When filing separately, you don’t risk the chance of being audited because of missing income, unpaid taxes, or expenses, since you are only responsible for yourself and your financial situation. Filing separately means that you can protect yourself and your tax return. If your individual AGI, or adjusted gross income, is lower than if you were to file jointly with your partner, you may be able to claim larger deductions on your return, which gives you a bigger refund.

Unfortunately, when filing separately, some tax breaks will not be available to you as a single filer, like the Earned Income Tax Credit, since a two-income household by marriage typically doesn’t qualify for it.

Some tax credits would also need to be split in half and claimed by both you and your spouse equally when you file, like the Child Tax Credit or the capital loss deduction. Neither person can claim the full amount on their individual taxes due to their marriage status. Additionally, if your spouse itemizes their deductions, you cannot claim the standard deduction on your own. You must also itemize your deductions as well.


Name changes could affect your refund processing

If you changed your last name to your partner’s last name when you got married, make sure you’ve fully completed the name change process, otherwise tax season could be an even bigger headache for you than it already is. Whether you’ve decided to simply change your last name, update your middle and last name, or hyphenate your last name after getting married, make sure you’ve reported that change to the Social Security Administration.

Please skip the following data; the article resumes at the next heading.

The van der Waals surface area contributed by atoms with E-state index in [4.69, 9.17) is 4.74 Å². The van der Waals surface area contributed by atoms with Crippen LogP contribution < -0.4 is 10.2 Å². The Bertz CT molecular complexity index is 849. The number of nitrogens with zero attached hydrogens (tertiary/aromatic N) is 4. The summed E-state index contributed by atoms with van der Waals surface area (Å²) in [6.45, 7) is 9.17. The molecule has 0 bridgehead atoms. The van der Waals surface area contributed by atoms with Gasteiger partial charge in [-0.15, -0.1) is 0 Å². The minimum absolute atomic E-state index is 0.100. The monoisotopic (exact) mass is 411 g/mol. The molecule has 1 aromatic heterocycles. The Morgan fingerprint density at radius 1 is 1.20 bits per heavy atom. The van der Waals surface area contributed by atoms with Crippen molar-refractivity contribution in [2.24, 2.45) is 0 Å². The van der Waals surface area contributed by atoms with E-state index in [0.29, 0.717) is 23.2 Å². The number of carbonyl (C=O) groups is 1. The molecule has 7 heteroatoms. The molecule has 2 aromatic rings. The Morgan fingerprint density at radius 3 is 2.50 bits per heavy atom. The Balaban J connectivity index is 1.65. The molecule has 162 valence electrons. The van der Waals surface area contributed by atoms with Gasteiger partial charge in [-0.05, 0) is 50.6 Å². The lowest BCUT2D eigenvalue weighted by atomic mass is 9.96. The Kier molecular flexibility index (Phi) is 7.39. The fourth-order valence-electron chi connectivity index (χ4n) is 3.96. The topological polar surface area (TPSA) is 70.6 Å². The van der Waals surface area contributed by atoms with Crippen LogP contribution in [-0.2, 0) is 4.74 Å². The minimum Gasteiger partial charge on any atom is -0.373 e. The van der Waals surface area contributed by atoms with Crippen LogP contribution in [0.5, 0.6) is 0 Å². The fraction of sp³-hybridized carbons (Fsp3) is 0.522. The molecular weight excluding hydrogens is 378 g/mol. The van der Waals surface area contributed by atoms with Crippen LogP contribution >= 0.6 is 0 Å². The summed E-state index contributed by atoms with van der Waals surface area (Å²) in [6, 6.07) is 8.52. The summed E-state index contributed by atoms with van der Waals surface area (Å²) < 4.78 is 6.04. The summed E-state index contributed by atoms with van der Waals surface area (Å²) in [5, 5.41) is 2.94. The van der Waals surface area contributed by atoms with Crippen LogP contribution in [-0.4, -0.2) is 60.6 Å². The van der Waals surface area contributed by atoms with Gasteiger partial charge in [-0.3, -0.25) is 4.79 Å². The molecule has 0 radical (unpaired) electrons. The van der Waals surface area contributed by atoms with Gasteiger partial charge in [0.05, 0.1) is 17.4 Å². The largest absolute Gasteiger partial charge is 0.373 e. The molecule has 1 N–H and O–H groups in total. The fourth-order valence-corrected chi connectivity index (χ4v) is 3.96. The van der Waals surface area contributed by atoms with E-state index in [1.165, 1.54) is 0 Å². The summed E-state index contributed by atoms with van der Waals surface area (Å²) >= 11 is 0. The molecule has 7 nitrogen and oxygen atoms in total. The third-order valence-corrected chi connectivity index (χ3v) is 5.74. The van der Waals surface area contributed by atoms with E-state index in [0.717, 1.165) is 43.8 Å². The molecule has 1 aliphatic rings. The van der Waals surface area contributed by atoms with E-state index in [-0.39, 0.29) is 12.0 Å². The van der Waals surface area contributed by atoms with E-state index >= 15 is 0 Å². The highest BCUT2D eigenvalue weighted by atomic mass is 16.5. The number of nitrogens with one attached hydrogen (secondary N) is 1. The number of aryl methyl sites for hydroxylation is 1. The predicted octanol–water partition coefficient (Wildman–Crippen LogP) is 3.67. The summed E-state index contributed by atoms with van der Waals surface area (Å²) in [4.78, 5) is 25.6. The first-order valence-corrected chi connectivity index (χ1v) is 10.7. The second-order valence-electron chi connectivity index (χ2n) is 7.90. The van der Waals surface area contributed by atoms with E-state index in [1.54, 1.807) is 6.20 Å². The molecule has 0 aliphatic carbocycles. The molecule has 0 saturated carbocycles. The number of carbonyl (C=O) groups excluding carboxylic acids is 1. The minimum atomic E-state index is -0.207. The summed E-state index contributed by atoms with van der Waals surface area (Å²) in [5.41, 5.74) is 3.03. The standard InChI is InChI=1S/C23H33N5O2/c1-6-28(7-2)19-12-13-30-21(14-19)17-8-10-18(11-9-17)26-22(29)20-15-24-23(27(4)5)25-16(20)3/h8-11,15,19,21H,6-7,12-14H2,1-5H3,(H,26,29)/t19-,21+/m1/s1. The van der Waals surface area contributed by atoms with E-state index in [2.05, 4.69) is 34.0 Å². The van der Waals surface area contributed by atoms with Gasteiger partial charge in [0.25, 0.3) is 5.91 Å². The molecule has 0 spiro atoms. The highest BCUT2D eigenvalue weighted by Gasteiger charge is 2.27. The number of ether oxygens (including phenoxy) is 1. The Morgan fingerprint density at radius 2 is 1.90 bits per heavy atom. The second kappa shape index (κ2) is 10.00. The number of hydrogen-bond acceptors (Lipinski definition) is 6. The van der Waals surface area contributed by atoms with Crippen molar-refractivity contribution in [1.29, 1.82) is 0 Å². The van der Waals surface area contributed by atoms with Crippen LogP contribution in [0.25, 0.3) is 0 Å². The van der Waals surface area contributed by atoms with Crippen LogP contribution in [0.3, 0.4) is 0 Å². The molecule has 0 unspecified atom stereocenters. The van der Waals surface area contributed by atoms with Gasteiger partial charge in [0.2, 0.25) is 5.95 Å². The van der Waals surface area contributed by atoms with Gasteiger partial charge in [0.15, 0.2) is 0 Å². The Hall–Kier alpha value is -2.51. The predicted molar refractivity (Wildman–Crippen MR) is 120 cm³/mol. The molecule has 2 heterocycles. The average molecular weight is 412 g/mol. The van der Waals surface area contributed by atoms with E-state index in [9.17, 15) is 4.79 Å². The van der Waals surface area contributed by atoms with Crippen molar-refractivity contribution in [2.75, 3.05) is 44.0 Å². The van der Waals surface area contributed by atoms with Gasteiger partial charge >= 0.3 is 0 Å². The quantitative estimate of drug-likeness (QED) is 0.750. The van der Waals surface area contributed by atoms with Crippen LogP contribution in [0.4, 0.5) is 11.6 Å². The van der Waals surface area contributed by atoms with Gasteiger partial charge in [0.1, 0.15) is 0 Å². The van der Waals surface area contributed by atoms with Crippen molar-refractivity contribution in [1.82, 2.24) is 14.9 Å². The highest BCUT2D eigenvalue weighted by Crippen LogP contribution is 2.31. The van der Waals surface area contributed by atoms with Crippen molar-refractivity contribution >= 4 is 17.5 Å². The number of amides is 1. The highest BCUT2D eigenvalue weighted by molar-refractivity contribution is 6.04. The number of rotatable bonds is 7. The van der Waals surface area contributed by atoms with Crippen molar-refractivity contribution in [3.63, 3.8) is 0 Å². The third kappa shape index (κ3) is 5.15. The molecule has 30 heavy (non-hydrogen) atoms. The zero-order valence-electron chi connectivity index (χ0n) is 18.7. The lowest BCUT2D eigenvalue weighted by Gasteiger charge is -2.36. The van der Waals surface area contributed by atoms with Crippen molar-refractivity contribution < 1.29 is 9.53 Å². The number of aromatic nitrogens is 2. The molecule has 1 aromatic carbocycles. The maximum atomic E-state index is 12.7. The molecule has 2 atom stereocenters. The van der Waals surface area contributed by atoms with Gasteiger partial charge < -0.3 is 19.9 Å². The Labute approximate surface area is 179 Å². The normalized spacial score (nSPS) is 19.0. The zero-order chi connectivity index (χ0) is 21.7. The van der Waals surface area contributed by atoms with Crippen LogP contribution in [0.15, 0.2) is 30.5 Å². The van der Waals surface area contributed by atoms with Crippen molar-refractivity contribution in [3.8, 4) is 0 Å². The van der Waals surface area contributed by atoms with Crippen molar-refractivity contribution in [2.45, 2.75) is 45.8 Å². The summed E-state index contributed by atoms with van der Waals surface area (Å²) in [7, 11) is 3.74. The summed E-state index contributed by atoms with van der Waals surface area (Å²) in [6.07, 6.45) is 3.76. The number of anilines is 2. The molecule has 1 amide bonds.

Not updating your name properly and prior to filing your taxes could result in delays in processing your tax return. And if you’re getting a tax return, that’s not money you want left on the table for long.


One Last Reminder

Tax season doesn’t have to surprise you or your partner. Before deciding how and when to file your taxes this year, have an open conversation with your partner about each other’s finances, from your incomes to debts you may have to business expenses. Open the lines of communication to discuss each other’s finances and financial goals so that no matter how you file, you’re on the same page.

Before filing your taxes this year, use an online tax tool like Intuit’s Turbotax TaxCaster to estimate what your tax return will look like if you both filed separately vs. filing together. Seek a tax professional, like a Certified Public Accountant or trained tax preparer, for more guidance on how to file taxes this year if you got married last year. They should be able to walk you and your spouse through all of the changes that will impact each of your tax returns by combining assets and changing your filing status from unmarried to married.

Although tax season isn’t as enjoyable and blissful as the rest of the newlywed phase (we know!), the two can coexist peacefully this year with preparation, research, and open communication. Plus, if you make open communication about your finances a habit now, you’ll be setting your marriage up for success in the future.